Have you ever found yourself stuck in a series of thoughts for hours, days, weeks or even longer? It would be awesome if such thought patterns were of gratitude, love or joy but more often they seem to be the opposite. These looping negative thoughts can compromise our mental health, as one of my friends recently discovered. Sandy is in a new role at work and has found herself starting to experience symptoms of imposter syndrome despite her excellent professional track record.
She recounted a recent weekend motor cycle ride with her husband during which her mind drifted to a challenge at work. As her thoughts turned into worries another work issue drifted in, followed by another. She started to doubt her ability to deliver in her new role and her racing mind was joined by sweaty palms, tightness in her chest before a heaviness descended upon her. When they finally arrived at their destination it wasn’t just her bottom that was hurting.
I recognised what she was describing instantly because looping negative thoughts have been a common feature in my own life. While I didn’t know how to break their cycle back when I had my mental health crisis in 2012, I now have a range of strategies that can help me to break a loop and return to a sense of calm fairly quickly. For Sandy just chatting and recognising what was happening dramatically changed her energy and mindset. The concept of a loop really resonated for her. She described feeling like there was a neon sign that kept buzzing in her brain with each revolving thought but suddenly she realised that she has control of the power source and could therefore switch it off.
Sandy had called me for recommendations for a corporate psychologist. I highlighted her workplace employee assistance program (EAP) and a neuro-linguistic practitioner (NLP) who has been instrumental in helping me to transform my life. I also shared the following insights and practices that I have found so useful:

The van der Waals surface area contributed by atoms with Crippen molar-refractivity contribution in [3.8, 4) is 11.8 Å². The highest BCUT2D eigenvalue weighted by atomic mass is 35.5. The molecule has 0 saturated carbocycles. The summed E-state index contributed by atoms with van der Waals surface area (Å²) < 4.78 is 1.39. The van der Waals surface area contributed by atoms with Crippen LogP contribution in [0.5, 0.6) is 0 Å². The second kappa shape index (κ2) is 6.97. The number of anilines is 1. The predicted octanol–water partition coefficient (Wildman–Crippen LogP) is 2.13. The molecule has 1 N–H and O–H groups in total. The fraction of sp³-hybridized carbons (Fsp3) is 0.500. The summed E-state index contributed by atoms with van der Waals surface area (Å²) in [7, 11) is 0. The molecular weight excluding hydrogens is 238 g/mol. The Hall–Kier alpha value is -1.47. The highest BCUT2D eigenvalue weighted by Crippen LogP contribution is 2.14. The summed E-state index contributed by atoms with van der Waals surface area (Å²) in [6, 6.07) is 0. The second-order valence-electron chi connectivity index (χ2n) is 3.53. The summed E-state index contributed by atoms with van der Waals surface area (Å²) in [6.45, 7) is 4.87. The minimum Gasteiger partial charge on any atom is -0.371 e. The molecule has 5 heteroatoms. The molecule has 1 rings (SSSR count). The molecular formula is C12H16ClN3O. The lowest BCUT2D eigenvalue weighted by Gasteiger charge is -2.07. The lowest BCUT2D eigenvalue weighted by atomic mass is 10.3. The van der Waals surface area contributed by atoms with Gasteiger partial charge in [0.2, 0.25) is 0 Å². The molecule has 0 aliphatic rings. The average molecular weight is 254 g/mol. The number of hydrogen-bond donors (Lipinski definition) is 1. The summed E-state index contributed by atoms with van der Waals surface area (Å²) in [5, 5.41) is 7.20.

Recognise what is happening. Call out the looping thoughts ie. “Aha, I’m in a loop, how’s it affecting me?”, “Is this what I want to be thinking?” “What might be more helpful right now?” Sometimes just catching it out can be enough to bust the loop.
Be present. Now if Sandy had been feeling the wind on her face, enjoying the scenery, or connecting with her husband (and a subsequent hit of endorphins), it’s probable that her thoughts wouldn’t have run away from her.
We agreed how difficult it is to connect with our colleagues when we’re living in our heads – it’s likely to affect how we are experienced by others and how we perform. Sandy gave a brilliant example … You’re in a meeting and lost in your thoughts while people are speaking. You ask a silly question because you weren’t listening and all of a sudden a new cycle kicks off “Why did I ask that question, they’re going to think I don’t know what I’m doing?” … Sound familiar?
Consciously focus on what’s going well. Neuroscience tells us that repetitive thoughts burn neural pathways in our brains making it harder to change even when we want to because energy travels the path of least resistance. Redirecting your thoughts to more positive outlooks will take conscious effort and repetition but can be done.
Call a friend. From past experience, Sandy knew she was on a slippery slope towards a mental health challenge. She called me because she’d luckily recognised the signs this time. By the end of our call, she felt her mood had improved but we also discussed the possibility of her taking further steps to scaffold her wellbeing as she continues to transition into her new role.
Get some help. I shared with Sandy that when I feel like I’m struggling I sit quietly and think about what or who I want to connect with. Sometimes it’s working with my transformational kinesiologist, other times it’s NLP or building some extra self-care into my schedule. I mentioned a few different modalities to Sandy such as EFT tapping and the Love Out Loud community that I tap into for personal growth and connection. This prompted Sandy to remember a lovely meditation and energy healer in her street and she got excited about the possibility of exploring options with her. What or who are your go-to supports?
I trust you’ll find these strategies helpful next time you find yourself caught in a negative loop. Imagine the time and headspace that you’ll free up when you disarm the loop. As Sandy says “getting into a loop can make you loopy” and life’s just too short for that!
Would love to hear what you think
Donna Thistlethwaite is a Brisbane-based speaker and trainer specialising in mental health and resilience. She is an accredited Mental Health First Aid Instructor and Resilience at Work Facilitator with a passion for suicide prevention and for helping individuals, teams and organisations to THRIVE. You can find out about her next Mental Health First Aid courses here.